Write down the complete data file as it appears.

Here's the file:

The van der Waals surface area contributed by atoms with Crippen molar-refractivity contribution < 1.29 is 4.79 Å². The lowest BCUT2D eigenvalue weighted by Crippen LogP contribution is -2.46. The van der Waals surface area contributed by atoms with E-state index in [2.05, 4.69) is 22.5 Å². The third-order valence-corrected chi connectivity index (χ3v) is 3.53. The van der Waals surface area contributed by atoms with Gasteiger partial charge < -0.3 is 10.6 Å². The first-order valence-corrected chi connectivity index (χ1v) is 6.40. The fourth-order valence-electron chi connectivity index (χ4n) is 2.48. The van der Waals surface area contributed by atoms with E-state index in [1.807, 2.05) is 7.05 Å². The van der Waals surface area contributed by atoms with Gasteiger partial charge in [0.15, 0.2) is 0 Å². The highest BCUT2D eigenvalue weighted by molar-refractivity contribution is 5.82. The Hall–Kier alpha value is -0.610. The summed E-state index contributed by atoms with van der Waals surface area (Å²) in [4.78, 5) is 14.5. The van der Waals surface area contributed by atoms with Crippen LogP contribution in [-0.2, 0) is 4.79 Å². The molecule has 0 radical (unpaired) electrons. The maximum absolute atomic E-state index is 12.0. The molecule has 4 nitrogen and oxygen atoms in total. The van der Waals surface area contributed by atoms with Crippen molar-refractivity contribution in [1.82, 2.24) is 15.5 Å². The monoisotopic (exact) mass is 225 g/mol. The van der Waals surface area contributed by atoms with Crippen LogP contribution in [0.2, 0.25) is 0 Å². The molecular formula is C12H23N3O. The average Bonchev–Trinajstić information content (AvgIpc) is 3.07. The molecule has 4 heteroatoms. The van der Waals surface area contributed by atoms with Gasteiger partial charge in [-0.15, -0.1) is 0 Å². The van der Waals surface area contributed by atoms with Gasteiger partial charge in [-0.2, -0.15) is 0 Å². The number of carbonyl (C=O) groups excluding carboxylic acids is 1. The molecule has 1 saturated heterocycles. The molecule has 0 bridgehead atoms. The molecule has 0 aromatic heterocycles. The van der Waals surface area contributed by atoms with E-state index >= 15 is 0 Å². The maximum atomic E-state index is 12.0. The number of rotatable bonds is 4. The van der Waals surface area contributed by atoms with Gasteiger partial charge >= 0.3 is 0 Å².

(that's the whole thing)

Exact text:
The van der Waals surface area contributed by atoms with Crippen molar-refractivity contribution < 1.29 is 4.79 Å². The lowest BCUT2D eigenvalue weighted by Crippen LogP contribution is -2.46. The van der Waals surface area contributed by atoms with E-state index in [2.05, 4.69) is 22.5 Å². The third-order valence-corrected chi connectivity index (χ3v) is 3.53. The van der Waals surface area contributed by atoms with Gasteiger partial charge < -0.3 is 10.6 Å². The first-order valence-corrected chi connectivity index (χ1v) is 6.40. The fourth-order valence-electron chi connectivity index (χ4n) is 2.48. The van der Waals surface area contributed by atoms with E-state index in [1.807, 2.05) is 7.05 Å². The van der Waals surface area contributed by atoms with Gasteiger partial charge in [0.15, 0.2) is 0 Å². The highest BCUT2D eigenvalue weighted by molar-refractivity contribution is 5.82. The Hall–Kier alpha value is -0.610. The summed E-state index contributed by atoms with van der Waals surface area (Å²) in [4.78, 5) is 14.5. The van der Waals surface area contributed by atoms with Crippen LogP contribution in [-0.2, 0) is 4.79 Å². The molecule has 0 radical (unpaired) electrons. The maximum absolute atomic E-state index is 12.0. The molecule has 4 nitrogen and oxygen atoms in total. The van der Waals surface area contributed by atoms with Crippen molar-refractivity contribution in [1.82, 2.24) is 15.5 Å². The monoisotopic (exact) mass is 225 g/mol. The van der Waals surface area contributed by atoms with Crippen LogP contribution in [0.2, 0.25) is 0 Å². The molecular formula is C12H23N3O. The average Bonchev–Trinajstić information content (AvgIpc) is 3.07. The molecule has 4 heteroatoms. The van der Waals surface area contributed by atoms with Gasteiger partial charge in [-0.15, -0.1) is 0 Å². The van der Waals surface area contributed by atoms with Gasteiger partial charge in [-0.2, -0.15) is 0 Å². The number of carbonyl (C=O) groups excluding carboxylic acids is 1. The molecule has 1 saturated heterocycles. The molecule has 0 bridgehead atoms. The molecule has 0 aromatic heterocycles. The van der Waals surface area contributed by atoms with E-state index >= 15 is 0 Å². The maximum atomic E-state index is 12.0. The number of rotatable bonds is 4. The van der Waals surface area contributed by atoms with Gasteiger partial charge >= 0.3 is 0 Å².